Back to blogging, in this case continuing with solid modeling. As I said before, there may be little to say about the Extrusion command for advanced users, but some of you may find this interesting, and I would also recommend it to anyone that has not seen the enhancements after 2007.
The Extrusion command has an option called Direction. It can be accessed from the command prompt or by right clicking and getting to the in canvas menu (after having selected the profile and started the extrusion).
Why do we have that option? If you have a situation where instead of needing to do an extrusion along the normal of the profile, you need to do it along a certain direction, you would have two ways to do it. The long one is to draw a path and then select Path in the Extrude options. But if you have references that can be snapped, and the path is straight, then Direction is much easier, since you just need to select the first and last point of the direction of a non existent path.
Let's say you have two pillars, and need to create a reinforcement along the diagonal. These would be the steps:
In this case, I already have the pillars, and the profile to be extruded diagonally is already drawn next to the left pillar.
Once the Extrude command starts and we select the profile, if we right click or hit enter, the profile will try to extrude along the normal (in this case, vertically). That's when we right click and get to the in canvas menu, where we'll select Direction.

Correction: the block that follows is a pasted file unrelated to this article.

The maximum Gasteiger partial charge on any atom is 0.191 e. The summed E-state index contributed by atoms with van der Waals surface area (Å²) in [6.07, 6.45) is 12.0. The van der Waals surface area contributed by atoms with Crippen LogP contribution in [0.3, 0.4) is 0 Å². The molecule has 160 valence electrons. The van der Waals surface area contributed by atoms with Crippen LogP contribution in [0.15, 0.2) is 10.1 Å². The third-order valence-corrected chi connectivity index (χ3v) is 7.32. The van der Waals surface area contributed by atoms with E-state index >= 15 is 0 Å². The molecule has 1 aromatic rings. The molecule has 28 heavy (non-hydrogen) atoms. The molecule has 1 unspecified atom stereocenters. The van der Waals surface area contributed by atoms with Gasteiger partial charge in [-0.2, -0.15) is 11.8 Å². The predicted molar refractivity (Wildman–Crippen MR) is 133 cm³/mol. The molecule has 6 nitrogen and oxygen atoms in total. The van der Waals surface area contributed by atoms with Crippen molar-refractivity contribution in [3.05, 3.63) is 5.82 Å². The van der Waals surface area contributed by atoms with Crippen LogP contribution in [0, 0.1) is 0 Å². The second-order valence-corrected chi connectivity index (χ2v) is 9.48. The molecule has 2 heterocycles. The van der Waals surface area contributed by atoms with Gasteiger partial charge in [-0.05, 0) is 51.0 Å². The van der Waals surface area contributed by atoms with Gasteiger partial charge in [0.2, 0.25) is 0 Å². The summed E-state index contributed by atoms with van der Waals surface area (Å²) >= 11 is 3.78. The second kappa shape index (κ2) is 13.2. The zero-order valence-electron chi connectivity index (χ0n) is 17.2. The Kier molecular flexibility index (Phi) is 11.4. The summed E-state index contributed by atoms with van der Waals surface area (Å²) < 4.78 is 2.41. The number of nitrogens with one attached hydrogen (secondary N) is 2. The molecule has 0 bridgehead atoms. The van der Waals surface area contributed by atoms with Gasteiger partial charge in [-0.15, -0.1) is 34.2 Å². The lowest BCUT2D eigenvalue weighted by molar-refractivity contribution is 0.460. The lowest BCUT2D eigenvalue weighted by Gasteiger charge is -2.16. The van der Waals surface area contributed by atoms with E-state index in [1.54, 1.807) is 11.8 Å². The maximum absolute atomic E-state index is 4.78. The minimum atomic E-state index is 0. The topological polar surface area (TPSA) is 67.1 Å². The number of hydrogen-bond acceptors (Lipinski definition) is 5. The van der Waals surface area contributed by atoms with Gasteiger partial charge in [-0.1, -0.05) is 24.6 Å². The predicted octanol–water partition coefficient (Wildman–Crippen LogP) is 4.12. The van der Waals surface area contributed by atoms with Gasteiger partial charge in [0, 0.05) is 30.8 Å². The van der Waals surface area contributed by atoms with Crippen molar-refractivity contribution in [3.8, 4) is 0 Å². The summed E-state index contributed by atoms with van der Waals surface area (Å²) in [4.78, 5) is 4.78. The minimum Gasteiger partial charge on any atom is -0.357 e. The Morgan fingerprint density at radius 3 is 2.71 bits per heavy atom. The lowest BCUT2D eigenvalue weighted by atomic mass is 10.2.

So, what points should I choose in order to get this result? Since the profile was a rectangle with half the width than the pillar, the first point to choose will be the profile's vertex coincident with the midpoint at the bottom of the left pillar. The second point will be the vertex at the top of the right pillar as shown in screen. It's quite obvious, since we need to select two points that will generate a path for the profile to move along.
That was easy! No more auxiliary lines for these situations. Just two clicks!
Now, we may need to edit the extrusion. Let's check its properties.
In the properties palette, under Solid Type, we see Extrusion, and we can change height and taper angle. In this case, height will be a vector along the path formed by the two points selected. Looks quite obvious, but in following postings, we'll see that an extrusion is not always such when we check the solid type. But I'm not going to steal my own thunder.
If we select the extruded object, we'll also see the grips that control the profile and the one for the height. As usual, this means that we can use direct manipulation in order to change the shape of the rectangle (as long as we keep four vertices, this works - meaning you can't add a new vertice), or we can also change its height by clicking on the control at the top of the extrusion and simply moving the mouse (or you can also type a specific distance).
And that's it.
You may wonder if there's a difference with making a path. We'll check that in the next post.